Fashion isn’t taking its foot off the gas pedal in championing sustainable change.
The rare joint statement, released Thursday, encourages “brands, designers and retailers, who are used to fashion’s fast, unforgiving pace, to slow down” and to align the delivery of clothes to stores to “closer to the seasons for which it is intended,” meaning summer clothes in the summer and winter clothes in the winter.
The organizations, which have both established financial relief funds for small businesses impacted by the pandemic’s fiscal crunch, also encouraged designers to focus on “no more than two main collections a year,” which they say will “provide our talents with the time they need to reconnect to the creativity and craft.”
Keeping in mind that virtual fashion weeks and digital trade shows will eventually cede to in-person events, the letters asks brands to show in “one of the global fashion capitals in order to avoid the strain on buyers and journalists traveling constantly,” not to mention the sizable carbon footprint back-and-forth flights engender.
Interstitial seasons, like resort, don’t require live shows, either. Though they shouldn’t necessarily go away, they must “return to their original intended purpose, which was to offer the consumer beautiful clothes that carry the ethos of the individual brands but are not necessarily sufficiently fashion forward to warrant a show,” the letter reads.
Sustainability is an “important conversation” for every industry, fashion included, the BFC and CFDA say. But the philosophy should not be seen as a sacrifice but rather a value add.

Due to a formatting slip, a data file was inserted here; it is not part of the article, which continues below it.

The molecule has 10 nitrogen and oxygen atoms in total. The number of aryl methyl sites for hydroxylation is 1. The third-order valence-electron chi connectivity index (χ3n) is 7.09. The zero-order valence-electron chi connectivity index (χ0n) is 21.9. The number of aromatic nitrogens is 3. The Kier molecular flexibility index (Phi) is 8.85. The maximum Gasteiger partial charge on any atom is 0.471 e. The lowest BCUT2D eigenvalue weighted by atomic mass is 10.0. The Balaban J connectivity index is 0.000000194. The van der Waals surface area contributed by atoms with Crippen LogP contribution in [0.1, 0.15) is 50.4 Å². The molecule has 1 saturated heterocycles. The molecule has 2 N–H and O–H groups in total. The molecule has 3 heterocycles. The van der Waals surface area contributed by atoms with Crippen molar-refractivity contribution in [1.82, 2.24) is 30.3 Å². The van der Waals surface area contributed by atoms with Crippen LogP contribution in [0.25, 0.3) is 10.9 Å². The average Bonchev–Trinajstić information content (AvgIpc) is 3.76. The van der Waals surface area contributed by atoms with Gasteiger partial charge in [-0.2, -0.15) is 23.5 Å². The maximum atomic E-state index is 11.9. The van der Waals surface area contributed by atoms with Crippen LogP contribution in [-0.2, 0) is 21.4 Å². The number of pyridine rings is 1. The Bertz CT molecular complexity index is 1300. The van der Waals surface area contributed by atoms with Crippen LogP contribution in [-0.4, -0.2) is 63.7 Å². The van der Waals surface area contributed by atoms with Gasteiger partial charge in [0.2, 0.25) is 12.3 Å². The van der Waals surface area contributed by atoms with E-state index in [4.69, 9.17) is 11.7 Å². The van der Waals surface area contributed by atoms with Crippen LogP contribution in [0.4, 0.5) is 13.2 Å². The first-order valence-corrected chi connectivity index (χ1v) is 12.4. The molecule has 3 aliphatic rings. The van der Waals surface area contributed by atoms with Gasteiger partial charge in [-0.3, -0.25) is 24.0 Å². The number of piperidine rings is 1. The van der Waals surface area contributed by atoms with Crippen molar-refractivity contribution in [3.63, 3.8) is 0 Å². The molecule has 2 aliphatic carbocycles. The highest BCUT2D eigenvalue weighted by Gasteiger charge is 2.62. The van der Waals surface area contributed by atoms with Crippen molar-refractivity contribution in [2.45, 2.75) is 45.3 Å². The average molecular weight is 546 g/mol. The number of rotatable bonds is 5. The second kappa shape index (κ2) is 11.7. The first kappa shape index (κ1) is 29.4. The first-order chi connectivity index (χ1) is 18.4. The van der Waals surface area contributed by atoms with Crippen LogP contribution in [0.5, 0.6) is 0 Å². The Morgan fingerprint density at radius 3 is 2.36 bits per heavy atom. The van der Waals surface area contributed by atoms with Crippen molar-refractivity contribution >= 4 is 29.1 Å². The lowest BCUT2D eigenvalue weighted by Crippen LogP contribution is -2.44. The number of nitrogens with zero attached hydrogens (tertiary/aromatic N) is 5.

“Through the creation of less product, with higher levels of creativity and quality, products will be valued and their shelf life will increase,” they write. “The focus on creativity and quality of products, reduction in travel and focus on sustainability (something we encourage of the entire industry) will increase the consumer’s respect and ultimately their greater enjoyment in the products that we create.”
Ultimately, the groups add, they are united in their “steadfast belief” that the fashion system must change and it must happen “at every level.”
“We are listening to many conversations taking place,” they write. “These changes have been overdue for a while, and the fallout from coronavirus has forced us all to prioritize the process of rethinking how our industry should function.”
The statement follows similar entreaties from groups led by designers Dries van Noten, Gabriela Hearst and Thom Brown, trade publication Business of Fashion, the Global Fashion Agenda and the United Nations to create a more resilient and more compassionate post-pandemic future.
Anna Wintour, editor of Vogue, says the pandemic’s fallout has been “catastrophic” for all quarters of the fashion industry, whether small or large, luxury or accessible. The BFC has predicted that half of Britain’s apparel and footwear sector could cease to exist by the end of 2020. McKinsey & Company estimates that 75 percent of publicly listed apparel and fashion companies in North America could find themselves with negative earnings before interest, taxes, depreciation, and amortization (EBITDA) or “untenable” net debt-to-EBITDA ratios after three-month store closures.
“I think it’s really giving the industry a pause,” Wintour said on CNBC Wednesday. “I think everybody is rethinking what the fashion industry stands for, what it means, what it should be.”
In the meantime, the BFC and CFDA say they’re working on ways to organize the virtual presentations or other means of spotlighting the spring/summer collections that would typically debut at New York Fashion Week and London Fashion Week in September.